ACL revision should not be undertaken in patients with:
Partial function in a prior ACL reconstruction
Patients who have had a prior ACL reconstruction in which partial function remains are not candidates for revision surgery. Partial function is defined as either an increase of 3 to 5 millimeters of anterior tibial translation (tibia can be pulled forward this amount) compared to the opposite, normal knee, or a grade 1 "soft" pivot-shift test in which a definite endpoint is detected. In these knees, careful yearly examinations are recommended to monitor the joint for any signs of complete failure of the graft or arthritic deterioration. If a patient with partial function of a prior reconstruction sustains a new knee injury, then immediate consultation should be undertaken to assess the integrity of the graft. If the graft has indeed completely failed, then revision should be considered as soon as possible if the patient is athletically active or has an occupation that places great demands on the knee joint.
No symptoms (pain, swelling, giving way) in a patient who does not participate in strenuous or high risk activities
Patients with a failed ACL reconstruction who decide not to participate in activities considered "high risk" for further injuries, and who do not experience symptoms such as pain, swelling, or giving-way, do not require revision reconstruction. High risk activities include any sports or occupations that involve turning, twisting, pivoting, cutting, and jumping. The conservative treatment program for these patients is similar to that prescribed for ACL-deficient patients who decide not to undergo any surgery. This includes maintenance of adequate muscle strength and fitness levels, periodic evaluations, and education regarding avoidance of any activity which could result in a reinjury.
Prior joint infection
Patients who had a prior joint infection with subsequent joint deterioration are usually not candidates for ACL revision reconstruction. This is because the joint deterioration is usually extensive and will not be improved by the revision procedure - in fact, the knee joint could be made worse if a postoperative complication occurs.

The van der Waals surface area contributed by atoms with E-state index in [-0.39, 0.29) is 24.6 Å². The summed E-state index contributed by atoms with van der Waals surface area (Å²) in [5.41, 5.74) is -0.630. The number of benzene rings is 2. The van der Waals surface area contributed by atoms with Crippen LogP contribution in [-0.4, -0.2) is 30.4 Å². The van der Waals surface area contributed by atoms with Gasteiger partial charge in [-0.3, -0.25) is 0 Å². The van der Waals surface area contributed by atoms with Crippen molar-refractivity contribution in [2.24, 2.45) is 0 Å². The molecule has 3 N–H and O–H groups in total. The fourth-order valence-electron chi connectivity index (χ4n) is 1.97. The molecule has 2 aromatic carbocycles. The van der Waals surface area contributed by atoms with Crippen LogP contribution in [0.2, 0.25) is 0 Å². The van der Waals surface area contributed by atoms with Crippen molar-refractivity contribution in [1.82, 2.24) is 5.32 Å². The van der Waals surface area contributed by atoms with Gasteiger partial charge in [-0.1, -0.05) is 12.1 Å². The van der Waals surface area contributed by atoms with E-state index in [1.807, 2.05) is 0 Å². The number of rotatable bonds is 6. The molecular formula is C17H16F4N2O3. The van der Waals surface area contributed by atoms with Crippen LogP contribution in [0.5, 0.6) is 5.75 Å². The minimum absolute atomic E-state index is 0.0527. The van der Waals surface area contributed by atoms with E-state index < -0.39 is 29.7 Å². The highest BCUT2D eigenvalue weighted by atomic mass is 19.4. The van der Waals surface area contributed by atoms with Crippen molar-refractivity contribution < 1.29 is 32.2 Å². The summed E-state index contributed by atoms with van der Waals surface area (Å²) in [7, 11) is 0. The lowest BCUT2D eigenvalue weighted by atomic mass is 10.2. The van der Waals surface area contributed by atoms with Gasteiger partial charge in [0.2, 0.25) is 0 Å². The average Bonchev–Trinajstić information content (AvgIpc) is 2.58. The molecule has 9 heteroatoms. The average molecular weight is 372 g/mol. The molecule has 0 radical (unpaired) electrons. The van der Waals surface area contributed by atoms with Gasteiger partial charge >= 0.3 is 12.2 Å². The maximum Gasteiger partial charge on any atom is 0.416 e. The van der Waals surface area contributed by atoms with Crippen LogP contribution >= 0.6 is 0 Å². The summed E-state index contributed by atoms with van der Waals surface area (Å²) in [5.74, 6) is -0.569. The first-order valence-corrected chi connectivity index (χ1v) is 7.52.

Obesity (body mass index >30)
Patients with a body mass index greater than 30 are not considered candidates for this operation until weight loss has occurred and the index is brought below 30. The forces placed on the ACL graft are too great with increased body weight and there would be a high expectation for subsequent graft failure. Patients with this problem are counselled and referred if required to a managed weight loss treatment centre.
Bowed legs where the patient refuses to undergo a high tibial osteotomy before or with the ACL revision reconstruction
Because a bowed leg (termed varus malalignment) causes abnormally high forces on an ACL graft and is a common cause of failure of this operation, this problem must be solved either before or during an ACL revision reconstruction. If the bowed leg is not corrected, the revision graft will have an unacceptably high risk of failure. We have seen many unfortunate patients in our Centre over the last 3 decades in whom this problem existed and was not solved - some of these individuals underwent 2 or even 3 ACL reconstructions, all of which failed. The bowed leg problem is corrected with an operation called a high tibial osteotomy. In some patients, the osteotomy and subsequent rehabilitation provides enough stability that an ACL revision is not required. That is why we prefer to stage these procedures - perform the osteotomy first, rehabilitate the knee for at least 4 to 6 months, and then discuss the necessity for the ACL revision procedure.
Severe muscle atrophy (wasting)